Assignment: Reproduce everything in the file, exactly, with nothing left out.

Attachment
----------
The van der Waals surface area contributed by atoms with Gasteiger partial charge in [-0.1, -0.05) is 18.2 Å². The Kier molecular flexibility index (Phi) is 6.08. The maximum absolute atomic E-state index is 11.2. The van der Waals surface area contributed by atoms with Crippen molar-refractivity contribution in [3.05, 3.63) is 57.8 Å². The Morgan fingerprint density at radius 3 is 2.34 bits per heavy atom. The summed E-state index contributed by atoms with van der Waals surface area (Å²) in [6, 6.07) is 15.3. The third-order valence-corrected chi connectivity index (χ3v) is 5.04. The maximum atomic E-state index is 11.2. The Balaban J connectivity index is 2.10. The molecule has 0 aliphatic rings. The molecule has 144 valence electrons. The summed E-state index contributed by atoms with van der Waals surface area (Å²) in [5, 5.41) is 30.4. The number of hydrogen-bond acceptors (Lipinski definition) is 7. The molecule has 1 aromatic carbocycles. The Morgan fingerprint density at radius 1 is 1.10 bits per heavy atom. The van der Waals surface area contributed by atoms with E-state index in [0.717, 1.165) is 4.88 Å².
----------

The van der Waals surface area contributed by atoms with Gasteiger partial charge in [-0.1, -0.05) is 18.2 Å². The Kier molecular flexibility index (Phi) is 6.08. The maximum absolute atomic E-state index is 11.2. The van der Waals surface area contributed by atoms with Crippen molar-refractivity contribution in [3.05, 3.63) is 57.8 Å². The Morgan fingerprint density at radius 3 is 2.34 bits per heavy atom. The summed E-state index contributed by atoms with van der Waals surface area (Å²) in [6, 6.07) is 15.3. The third-order valence-corrected chi connectivity index (χ3v) is 5.04. The maximum atomic E-state index is 11.2. The Balaban J connectivity index is 2.10. The molecule has 0 aliphatic rings. The molecule has 144 valence electrons. The summed E-state index contributed by atoms with van der Waals surface area (Å²) in [5, 5.41) is 30.4. The number of hydrogen-bond acceptors (Lipinski definition) is 7. The molecule has 1 aromatic carbocycles. The Morgan fingerprint density at radius 1 is 1.10 bits per heavy atom. The van der Waals surface area contributed by atoms with E-state index in [0.717, 1.165) is 4.88 Å².